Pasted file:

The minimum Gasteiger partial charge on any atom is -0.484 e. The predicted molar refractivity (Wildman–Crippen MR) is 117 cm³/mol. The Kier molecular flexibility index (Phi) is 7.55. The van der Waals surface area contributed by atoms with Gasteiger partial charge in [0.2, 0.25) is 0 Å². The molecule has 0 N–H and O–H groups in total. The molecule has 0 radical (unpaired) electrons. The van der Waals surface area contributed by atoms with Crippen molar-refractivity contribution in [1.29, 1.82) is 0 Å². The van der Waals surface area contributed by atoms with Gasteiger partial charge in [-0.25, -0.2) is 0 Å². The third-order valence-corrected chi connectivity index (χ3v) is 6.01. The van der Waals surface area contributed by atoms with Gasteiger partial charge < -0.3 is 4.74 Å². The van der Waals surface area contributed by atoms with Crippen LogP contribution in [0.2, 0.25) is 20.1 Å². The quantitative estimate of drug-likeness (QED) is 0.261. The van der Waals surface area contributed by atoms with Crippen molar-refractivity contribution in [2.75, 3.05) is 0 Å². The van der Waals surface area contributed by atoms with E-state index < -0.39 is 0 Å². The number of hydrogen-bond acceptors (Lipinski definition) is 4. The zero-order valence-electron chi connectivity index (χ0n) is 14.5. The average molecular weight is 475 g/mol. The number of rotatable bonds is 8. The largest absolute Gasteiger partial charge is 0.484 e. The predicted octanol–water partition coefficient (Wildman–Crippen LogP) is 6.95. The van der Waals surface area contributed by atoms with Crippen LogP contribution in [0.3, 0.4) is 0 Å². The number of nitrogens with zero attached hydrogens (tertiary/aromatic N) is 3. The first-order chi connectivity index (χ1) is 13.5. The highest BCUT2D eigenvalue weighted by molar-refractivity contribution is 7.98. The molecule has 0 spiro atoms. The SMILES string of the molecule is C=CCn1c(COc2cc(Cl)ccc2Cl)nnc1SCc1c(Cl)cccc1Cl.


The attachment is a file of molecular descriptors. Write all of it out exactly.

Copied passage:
The minimum Gasteiger partial charge on any atom is -0.484 e. The predicted molar refractivity (Wildman–Crippen MR) is 117 cm³/mol. The Kier molecular flexibility index (Phi) is 7.55. The van der Waals surface area contributed by atoms with Gasteiger partial charge in [0.2, 0.25) is 0 Å². The molecule has 0 N–H and O–H groups in total. The molecule has 0 radical (unpaired) electrons. The van der Waals surface area contributed by atoms with Crippen molar-refractivity contribution in [1.29, 1.82) is 0 Å². The van der Waals surface area contributed by atoms with Gasteiger partial charge in [-0.25, -0.2) is 0 Å². The third-order valence-corrected chi connectivity index (χ3v) is 6.01. The van der Waals surface area contributed by atoms with Gasteiger partial charge < -0.3 is 4.74 Å². The van der Waals surface area contributed by atoms with Crippen LogP contribution in [0.2, 0.25) is 20.1 Å². The quantitative estimate of drug-likeness (QED) is 0.261. The van der Waals surface area contributed by atoms with Crippen molar-refractivity contribution in [2.75, 3.05) is 0 Å². The van der Waals surface area contributed by atoms with E-state index < -0.39 is 0 Å². The number of hydrogen-bond acceptors (Lipinski definition) is 4. The zero-order valence-electron chi connectivity index (χ0n) is 14.5. The average molecular weight is 475 g/mol. The number of rotatable bonds is 8. The largest absolute Gasteiger partial charge is 0.484 e. The predicted octanol–water partition coefficient (Wildman–Crippen LogP) is 6.95. The van der Waals surface area contributed by atoms with Crippen LogP contribution in [0.3, 0.4) is 0 Å². The number of nitrogens with zero attached hydrogens (tertiary/aromatic N) is 3. The first-order chi connectivity index (χ1) is 13.5. The highest BCUT2D eigenvalue weighted by molar-refractivity contribution is 7.98. The molecule has 0 spiro atoms. The SMILES string of the molecule is C=CCn1c(COc2cc(Cl)ccc2Cl)nnc1SCc1c(Cl)cccc1Cl.